For her Liquid Ground series, photographer Helen Pynor shot submerged garments with eerily displaced human organs floating out of them. Prynor's series seeks to provide a counterpoint to the disgust and revulsion most folks associate with human viscera.
The works offer new and unexpected ways to view and relate to our body's interior which remains a largely unexplored and somewhat frightening domain for many of us. The unlikely starting point for this body of work was research Pynor undertook into incidents of accidental drowning in the Thames, inspired by her first year in London in 2009-2010 which was spent working by the river. Beguiled by the river's shifting tides and lethal currents, she researched some of the thousands of recorded cases of accidental drowning in the river, from incidents involving hundreds of victims drowned in mass disasters through to those in which a lone victim met their end [...]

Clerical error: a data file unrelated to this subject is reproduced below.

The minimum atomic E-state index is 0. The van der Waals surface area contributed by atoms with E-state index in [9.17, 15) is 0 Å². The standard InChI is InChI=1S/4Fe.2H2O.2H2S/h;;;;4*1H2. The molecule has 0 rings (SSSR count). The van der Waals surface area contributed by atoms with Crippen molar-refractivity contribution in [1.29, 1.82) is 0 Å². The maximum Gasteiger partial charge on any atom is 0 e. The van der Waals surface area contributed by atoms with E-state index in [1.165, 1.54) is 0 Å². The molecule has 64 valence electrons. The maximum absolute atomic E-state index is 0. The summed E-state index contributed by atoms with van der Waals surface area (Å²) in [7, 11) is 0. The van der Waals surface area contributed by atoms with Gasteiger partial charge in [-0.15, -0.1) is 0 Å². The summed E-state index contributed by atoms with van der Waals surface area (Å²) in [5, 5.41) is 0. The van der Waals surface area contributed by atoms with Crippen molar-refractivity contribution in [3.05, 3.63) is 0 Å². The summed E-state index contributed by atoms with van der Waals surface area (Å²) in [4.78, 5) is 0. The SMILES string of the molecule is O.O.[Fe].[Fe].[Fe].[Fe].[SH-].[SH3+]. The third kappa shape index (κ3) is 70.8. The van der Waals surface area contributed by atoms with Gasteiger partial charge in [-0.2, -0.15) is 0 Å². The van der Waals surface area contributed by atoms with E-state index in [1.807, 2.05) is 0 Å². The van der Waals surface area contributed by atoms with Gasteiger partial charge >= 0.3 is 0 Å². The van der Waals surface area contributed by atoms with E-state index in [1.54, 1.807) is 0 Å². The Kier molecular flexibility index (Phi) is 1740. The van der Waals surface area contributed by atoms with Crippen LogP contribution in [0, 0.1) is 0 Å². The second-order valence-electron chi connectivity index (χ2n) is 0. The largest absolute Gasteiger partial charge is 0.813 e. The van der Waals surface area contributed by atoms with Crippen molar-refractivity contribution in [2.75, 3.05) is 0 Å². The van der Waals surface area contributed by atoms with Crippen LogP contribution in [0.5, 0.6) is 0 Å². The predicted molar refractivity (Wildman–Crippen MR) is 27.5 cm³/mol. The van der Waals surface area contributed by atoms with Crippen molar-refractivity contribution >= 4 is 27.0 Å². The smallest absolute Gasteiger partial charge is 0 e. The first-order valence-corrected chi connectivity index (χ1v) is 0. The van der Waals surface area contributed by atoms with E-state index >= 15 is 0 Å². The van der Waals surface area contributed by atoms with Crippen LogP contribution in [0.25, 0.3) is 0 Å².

Liquid Ground offers a challenge to dominant modes of presenting the body's interior, by rejecting the celebration of gore and horror, and likewise challenging the clinical neutrality sought within medical discourse. Despite the potential for morbidity in the subject matter, the works become strangely compelling evocations of our visceral fragility and the entwined nature of our biological and cultural selves.